The Chinese government is committing “ongoing genocide” against ethnic Uyghurs in violation of the UN Genocide Convention, according to an expert report published on March 9.

The report from the Washington-based think tank Newlines Institute for Strategy and Policy provides an independent analysis of the Chinese state’s legal responsibility, finding Beijing’s policy toward its Uyghur population has violated “each and every act” of the Genocide Convention. China has already faced condemnation for placing more than 1 million Uyghurs and members of other mostly Muslim ethnic groups in western Xinjiang Province into concentration camps, which Beijing calls reeducation and training centers needed to combat separatist terrorism and extremism. In one of its final acts, the outgoing administration of President Donald Trump declared in January that China is carrying out genocide and crimes against humanity in Xinjiang. State Department spokesman Ned Price said on March 9 that President Joe Biden’s new administration has not seen any developments that would change the U.S. assessment.

Last month, Canada’s House of Commons voted to label Beijing’s treatment of Uyghurs as genocide hours after China claimed its treatment of the minority group was a “shining example” of human rights progress. The Genocide Convention was approved following the tragedies of World War II, with most countries, including China, as signatories. It lists multiple acts that constitute genocide, but in the broadest terms defines it as the “intent to destroy, in whole or in part, a national, ethnical, racial, or religious group.” While violating just one part of the convention can meet the definition of genocide, the Newlines report alleges Chinese authorities are in “breach of each and every act prohibited” by the definitions. According to the report, the acts of genocide committed include but are not limited to the intent to destroy, killings, mass internment, restricting and preventing births, forceable transfer of children, and eradicating Uyghur identity and community.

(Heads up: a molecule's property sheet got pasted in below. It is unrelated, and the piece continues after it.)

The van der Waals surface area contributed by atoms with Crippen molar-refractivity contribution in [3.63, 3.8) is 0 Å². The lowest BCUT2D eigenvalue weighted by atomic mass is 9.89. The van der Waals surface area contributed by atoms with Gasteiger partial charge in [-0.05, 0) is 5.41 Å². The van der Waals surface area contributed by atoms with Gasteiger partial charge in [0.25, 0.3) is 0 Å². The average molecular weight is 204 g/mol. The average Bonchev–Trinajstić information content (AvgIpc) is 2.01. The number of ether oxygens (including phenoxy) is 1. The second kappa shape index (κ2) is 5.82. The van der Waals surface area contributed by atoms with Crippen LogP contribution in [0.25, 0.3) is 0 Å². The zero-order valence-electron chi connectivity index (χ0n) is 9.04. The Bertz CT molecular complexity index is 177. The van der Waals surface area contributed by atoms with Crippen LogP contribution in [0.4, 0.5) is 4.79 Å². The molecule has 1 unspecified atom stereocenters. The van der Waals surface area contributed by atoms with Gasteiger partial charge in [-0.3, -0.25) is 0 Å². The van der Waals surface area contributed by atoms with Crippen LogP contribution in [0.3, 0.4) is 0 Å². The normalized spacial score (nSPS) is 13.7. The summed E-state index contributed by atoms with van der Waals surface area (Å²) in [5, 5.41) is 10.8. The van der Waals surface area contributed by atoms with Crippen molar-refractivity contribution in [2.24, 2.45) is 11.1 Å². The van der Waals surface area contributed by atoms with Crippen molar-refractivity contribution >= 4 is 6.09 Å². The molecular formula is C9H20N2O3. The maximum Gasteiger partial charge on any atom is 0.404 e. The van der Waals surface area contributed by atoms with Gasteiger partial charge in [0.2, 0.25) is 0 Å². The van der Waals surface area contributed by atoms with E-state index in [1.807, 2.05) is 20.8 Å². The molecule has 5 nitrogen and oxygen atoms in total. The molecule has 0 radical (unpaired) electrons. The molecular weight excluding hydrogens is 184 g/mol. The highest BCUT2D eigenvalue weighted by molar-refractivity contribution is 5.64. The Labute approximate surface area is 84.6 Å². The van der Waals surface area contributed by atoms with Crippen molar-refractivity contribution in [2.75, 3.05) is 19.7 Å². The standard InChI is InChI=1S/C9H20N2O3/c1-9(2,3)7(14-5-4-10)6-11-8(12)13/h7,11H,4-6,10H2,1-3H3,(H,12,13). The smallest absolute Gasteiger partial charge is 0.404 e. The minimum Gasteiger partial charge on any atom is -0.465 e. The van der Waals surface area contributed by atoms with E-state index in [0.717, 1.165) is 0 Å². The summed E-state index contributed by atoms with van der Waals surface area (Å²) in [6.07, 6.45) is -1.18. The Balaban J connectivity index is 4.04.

“The ongoing genocide against the Uyghurs is a logical result of a series of sequential and cumulative acts, evolving from the collection of biometric data of Uyghur residents, to the assignment of [Communist] party cadre teams to monitor Uyghur families, to the destruction of Uyghur cultural and religious sites, language, literature, and poetry — all the foundations of Uyghur life and identity — to the criminalization of Uyghur religious practices, the construction and expansion of internment camps and detention facilities across every populated area of the region, the cycles of mass Uyghur internment and forced labor, to systematic forced abortions and the sterilization of Uyghur women of childbearing age, widespread rape and sexual abuse, and the forcible separation of Uyghur children from their disappeared parents,” the report said.

It said the policy has been orchestrated from the highest levels of the state and Communist Party down the bureaucratic line all the way to internment camp guards. “The nature of these interconnected and composite acts inescapably demonstrates the clear, effective, and firm control of the state over the ongoing genocide,” the report said. In compiling the report, Newlines had dozens of experts in fields ranging from international law to Chinese ethnic policies examine the available evidence regarding treatment of Uyghur people and the legal aspects of the Genocide Convention.